It is very important not to confuse the "therefore" of the argument with the "if...then..." of conditionals. This confusion has famously lead to many paradoxes. E.g. Lewis Carroll's paradox ( http://www.ditext.com/carroll/tortoise.html ).

2011-03-28
Arguments and conditionals: difference in meaning?
There is a kind of correlation.  Suppose you have a deductive argument with premises P, Q, R, and conclusion S.  There will be a corresponding condition whose antecedent is the conjunction of the argument's premises and whose consequent is the conclusion [(P&Q & R) -> S].
If the argument is valid, the conditional will be a tautology.

2011-03-28
Arguments and conditionals: difference in meaning?
The thought just occurred to me.  Given Goedel's result for higher order quantification, does it not follow that there will be some arguments framed in such languages which are valid, but cannot be shown to be valid?!

2011-03-29
Arguments and conditionals: difference in meaning?
Just to continue.

Lots of arguments do not allege to be valid. The premisses are supposed to provide some
support for the conclusion, but not conclusive support. Deductive arguments are those
that allege to be valid. Proofs are a proper subset of deductive arguments.

What is required for a proof? It must be valid, it must be sound (valid with true premisses),
but this isn't enough. 'The sky is blue; so the sky is blue' is sound but no proof, because
it is circular. It couldn't be used to demonstrate the conclusion for someone who doubted
it.

So we might say that a proof is a sound, non-circular argument--but this is insufficient too.

I might give a sound non-circular argument that we don't know is sound, because
we don't know the premiss is true. That won't prove the conclusion, since
for all we know the premiss is false.

So, supposing the last presidential election was going to be close.
"Obama will win. He is a Dem; So a Dem will win.'

'McCain will win. He is a Rep; So a Rep will win.'

As one or the other will win, and the second premisses are both true, and both are valid,
one of these is sound but we don't know which, so neither is a proof.

So I suggest that a proof is a sound, non-circular argument where we are in a position
to know it is sound.

2011-03-29
Arguments and conditionals: difference in meaning?
Reply to Jim Stone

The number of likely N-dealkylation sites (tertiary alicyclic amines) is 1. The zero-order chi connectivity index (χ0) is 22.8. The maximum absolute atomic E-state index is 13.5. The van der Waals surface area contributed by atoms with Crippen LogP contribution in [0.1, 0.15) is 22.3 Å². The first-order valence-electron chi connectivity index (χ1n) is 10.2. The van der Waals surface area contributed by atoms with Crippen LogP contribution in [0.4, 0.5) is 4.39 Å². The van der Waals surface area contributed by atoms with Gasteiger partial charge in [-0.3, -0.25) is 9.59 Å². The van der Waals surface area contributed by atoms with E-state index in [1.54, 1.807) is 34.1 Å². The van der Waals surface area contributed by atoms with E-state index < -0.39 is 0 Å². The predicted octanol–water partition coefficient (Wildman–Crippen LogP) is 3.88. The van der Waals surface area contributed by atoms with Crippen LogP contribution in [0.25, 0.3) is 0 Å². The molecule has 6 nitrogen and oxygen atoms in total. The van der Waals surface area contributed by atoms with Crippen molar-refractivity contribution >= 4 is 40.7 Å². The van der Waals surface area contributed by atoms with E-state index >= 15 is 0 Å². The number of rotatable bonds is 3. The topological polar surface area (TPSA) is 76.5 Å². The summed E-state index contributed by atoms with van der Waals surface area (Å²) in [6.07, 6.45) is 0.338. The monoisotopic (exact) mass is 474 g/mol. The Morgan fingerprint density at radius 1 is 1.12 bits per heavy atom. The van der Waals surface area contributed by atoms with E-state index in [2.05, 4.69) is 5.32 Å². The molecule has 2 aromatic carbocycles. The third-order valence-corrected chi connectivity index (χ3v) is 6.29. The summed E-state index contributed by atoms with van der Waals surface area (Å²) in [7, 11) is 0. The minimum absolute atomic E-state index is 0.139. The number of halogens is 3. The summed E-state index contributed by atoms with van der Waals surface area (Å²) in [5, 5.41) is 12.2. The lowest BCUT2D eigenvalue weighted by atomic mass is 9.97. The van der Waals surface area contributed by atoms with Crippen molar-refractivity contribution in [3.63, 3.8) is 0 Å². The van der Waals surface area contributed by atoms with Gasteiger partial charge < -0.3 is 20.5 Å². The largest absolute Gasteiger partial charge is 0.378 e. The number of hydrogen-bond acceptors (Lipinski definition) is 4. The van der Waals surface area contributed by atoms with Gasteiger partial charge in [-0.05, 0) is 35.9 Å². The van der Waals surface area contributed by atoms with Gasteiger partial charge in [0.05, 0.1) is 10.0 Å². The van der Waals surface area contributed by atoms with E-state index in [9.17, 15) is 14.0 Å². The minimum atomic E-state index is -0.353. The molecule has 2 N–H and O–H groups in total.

Hi Jim...

Check out the slim volume by Mavrodes I mentioned, Belief in God.  He develops the concept of proof in a similar way...

N proves that p to M iff
N formulates an argument A for p (with p as its conclusion),
A is valid
the premises of A are true
A is cogent for M - i.e., M knows that A is sound,
and A is convincing for M i.e., M's knowledge of the soundness of A does not rest on or depend upon M's prior independent knowledge that p is true.

On the basis of this notion of proof, it turns out that those who hold that "you can't prove that God exists" must either commit themselves as atheists (thus eliminating every argument with 'God exists' as its conclusion from the set of sound arguments), or must maintain that 'God exists' is somehow epistemically prior to every other proposition (thus, e.g., forbidding even Aquinas to get started).  Since it's difficult to see how one would have to know that God exists first (logically) before one could know that snow is white, the "you can't prove it" seems a non-starter.

I am aware there are those who believe that God's existence is ontologically prior to any and every truth whatever... but that's a very different bramble into which I have not dared to enter, having learned my Uncle Remus stories almost by heart!

Mack Harrell
West Orange, NJ

2011-03-29
Arguments and conditionals: difference in meaning?
Reply to Jim Stone
Jim writes:
a proof is a sound, non-circular argument where we are in a position to know it is sound.
"in a position to know it is sound" doesn't get it without further emendations.

Consider A:
A1. Either nothing exists or God exists.
A2. Something exists.
AC. So, God exists.